Had they used the drop off service if they were aware of the service

 

Key findings

 

§ Of the 301 SUDs who were aware of the green waste drop off service at Council’s depot 19.0% (2003 - 19.6%) had used the service in the last 12 months

§ This represents 9% (2003 - 10.0%) of all SUDs

§ The usage by postcode varied from a low of 8% in postcode 2031 to a high of 30.0% in postcode 2034

 

How convenient they found the green waste drop off service

 

Key findings

 

§ Of the 56 respondents who had used the green waste drop off service in the last 12 months 88.0% (2003 - 83.1%) rated the service as ‘convenient’ to ‘very convenient’

§ The statistical difference between 2003 and 2005 was insignificant

 

Overall satisfaction with Council’s green waste service

 

The concluding question for all SUDs on the green waste service was to determine their overall satisfaction with these services.

 

Key findings

 

§ 85.6% (2003 - 85.5%) rated their overall satisfaction with Council’s green waste service as ‘satisfied’ to ‘very satisfied’

§ The statistical difference between 2003 and 2005 was insignificant

§ The mean ratings by postcode showed that the degree of satisfaction was similar for all postcodes

 

Scheduled clean-up services

 

Awareness that Council offers two scheduled clean-up services per year

 

Key findings

 

§ 87.8% (2003 - 92.1%) of the respondents were aware Council offered two scheduled clean-up services per year

§ Compared to the previous research there was a marginal increase in awareness for SUDs, from 94.7% in 2003 up to 96.3% in 2005, but a significant decrease in awareness for MUDs, from 89.6% in 2003 down to 78.5% in 2005

§ By postcode, the percentage of respondents who were unaware ranged from 7.1% in postcode 2035 to 18.9% in postcode 2032

 

If they had used the service in the past 12 months

 

This question was only asked of those who were aware that Council offered two scheduled clean up services per year.

 

Key findings

 

§ Of those who were aware of the scheduled clean-up service 69.5% (2003 - 69.8%) had used the service in the last 12 months

§ This represents 61.0% (2003 - 64.3%) of the total sample

§ Those who were aware and had used the service were primarily SUDs with 76.9% (2003 - 83.6%) compared to MUDS with 59.6% (2003 - 55.7%)

§ The usage by postcode varied from a low of 63.2% in postcode 2032 to a high of 74.6% in postcode 2035

 

Satisfaction with the scheduled clean-up service

 

This question was only asked of those who were aware that Council offered two scheduled clean up services per year and had used the service in the previous 12 months.

 

Those respondents from both SUDs and MUDs who had used the clean-up service in the past 12 months were then asked to rate their satisfaction with the clean-up service.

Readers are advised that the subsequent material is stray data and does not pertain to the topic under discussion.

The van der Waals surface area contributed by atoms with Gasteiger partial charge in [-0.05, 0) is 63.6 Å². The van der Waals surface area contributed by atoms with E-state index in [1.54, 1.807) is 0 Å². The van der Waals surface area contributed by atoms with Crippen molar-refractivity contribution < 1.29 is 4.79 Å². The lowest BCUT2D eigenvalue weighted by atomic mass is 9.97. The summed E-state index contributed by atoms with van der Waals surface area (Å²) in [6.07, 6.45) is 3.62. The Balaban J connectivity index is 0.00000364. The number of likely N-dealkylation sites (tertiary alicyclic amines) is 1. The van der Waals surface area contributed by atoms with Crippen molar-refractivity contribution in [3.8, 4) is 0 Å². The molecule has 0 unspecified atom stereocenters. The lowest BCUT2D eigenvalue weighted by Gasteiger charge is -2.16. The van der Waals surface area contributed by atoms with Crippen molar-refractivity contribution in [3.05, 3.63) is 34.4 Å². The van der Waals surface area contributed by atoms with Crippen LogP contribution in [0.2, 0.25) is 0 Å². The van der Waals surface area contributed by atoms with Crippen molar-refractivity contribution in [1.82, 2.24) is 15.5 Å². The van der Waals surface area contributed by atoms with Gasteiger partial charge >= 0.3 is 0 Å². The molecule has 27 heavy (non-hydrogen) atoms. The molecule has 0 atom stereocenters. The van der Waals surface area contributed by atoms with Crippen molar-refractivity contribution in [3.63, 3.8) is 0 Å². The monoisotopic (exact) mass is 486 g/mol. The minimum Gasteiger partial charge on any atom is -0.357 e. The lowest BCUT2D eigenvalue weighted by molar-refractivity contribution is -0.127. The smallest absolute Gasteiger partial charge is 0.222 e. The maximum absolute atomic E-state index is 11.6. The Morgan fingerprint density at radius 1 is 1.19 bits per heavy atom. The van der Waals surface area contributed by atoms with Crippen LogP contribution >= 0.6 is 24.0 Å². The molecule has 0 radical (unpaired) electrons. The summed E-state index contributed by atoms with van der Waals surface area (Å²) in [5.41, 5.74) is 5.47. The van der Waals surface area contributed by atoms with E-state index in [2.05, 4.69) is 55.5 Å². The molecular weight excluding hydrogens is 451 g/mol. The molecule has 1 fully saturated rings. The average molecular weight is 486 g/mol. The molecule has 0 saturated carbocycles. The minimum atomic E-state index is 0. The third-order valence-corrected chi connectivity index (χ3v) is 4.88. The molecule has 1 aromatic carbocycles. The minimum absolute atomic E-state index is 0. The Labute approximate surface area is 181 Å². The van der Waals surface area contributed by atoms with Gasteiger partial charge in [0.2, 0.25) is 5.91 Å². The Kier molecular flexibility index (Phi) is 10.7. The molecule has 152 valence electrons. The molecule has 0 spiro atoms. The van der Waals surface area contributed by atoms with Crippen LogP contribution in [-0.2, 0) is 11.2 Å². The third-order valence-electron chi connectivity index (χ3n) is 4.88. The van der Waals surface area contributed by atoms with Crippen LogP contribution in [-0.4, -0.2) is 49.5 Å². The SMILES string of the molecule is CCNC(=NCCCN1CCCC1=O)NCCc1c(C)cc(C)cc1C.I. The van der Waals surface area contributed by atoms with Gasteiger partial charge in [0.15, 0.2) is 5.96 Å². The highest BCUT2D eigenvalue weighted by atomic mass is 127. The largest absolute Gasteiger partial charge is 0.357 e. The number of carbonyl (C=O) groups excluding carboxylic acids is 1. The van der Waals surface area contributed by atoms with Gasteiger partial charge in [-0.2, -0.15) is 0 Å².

Key findings

 

§ Overall, 89.4% (2003 - 80.7%) of the respondents were ‘satisfied’ to ‘very satisfied’

§ The results show a statistically significant improvement compared to 2003

§ The most significant improvement was with SUDs where those who were ‘satisfied’ to ‘very satisfied’ increased from 79.4% in 2003 to 90.9% in 2005

§ Overall, those who were dissatisfied decreased from 12.7% in 2003 to 5.9% in 2005

§ There was a significant improvement in satisfaction in postcodes 2031, 2034, 2035 and 2036 compared to 2003

 

Awareness when a scheduled clean-up service occurs

 

This question was only asked of those who were aware that Council offered two scheduled clean up services per year and had used the service in the previous 12 months.

 

Those respondents who were aware that there was a scheduled clean-up service were then asked how they knew when it was due in their area.


Key findings

 

§ The most significant means of establishing when there was a clean-up scheduled was by ‘referring to the waste calendar’

§ Overall, those who referred to the waste calendar increased from 74.6% in 2003 to 77.7% in 2005

 

Disposal of bulky items without using the scheduled clean-up service

 

This question was asked of those who were not aware that Council offered two scheduled clan-up services per year or those that knew but had not used the scheduled clean-up service in the last twelve months.

 

Key findings

 

§ The majority never required the service, however, 17.4% phoned a collection service if needed and 8.8% took the waste to the tip themselves

 

Awareness that Council offered two on-call clean-up services a year that required booking

 

Key findings

 

§ Overall, 62.4% (2003 - 46.8%) of the total sample were aware that Council offered two on-call clean-up services per year that required booking. This was a significant increase from 2003

§ This awareness was considerably higher with SUDs with 76.4% (2003 - 57.2%) compared to MUDs with 47.0% (2003 - 36.7%)

§ The awareness of the on-call clean-up services ranged from a low of 46.1% in postcode 2032 to a high of 68.5% in postcode 2035

 

Had they used the service in the past 12 months

 

Those respondents who were aware that Council offered two on-call clean-up services per year were then asked if they had used the service in the last 12 months.

 

Key findings

 

§ Overall, 32.7% (2003 - 13.4%) had used the service in the last 12 months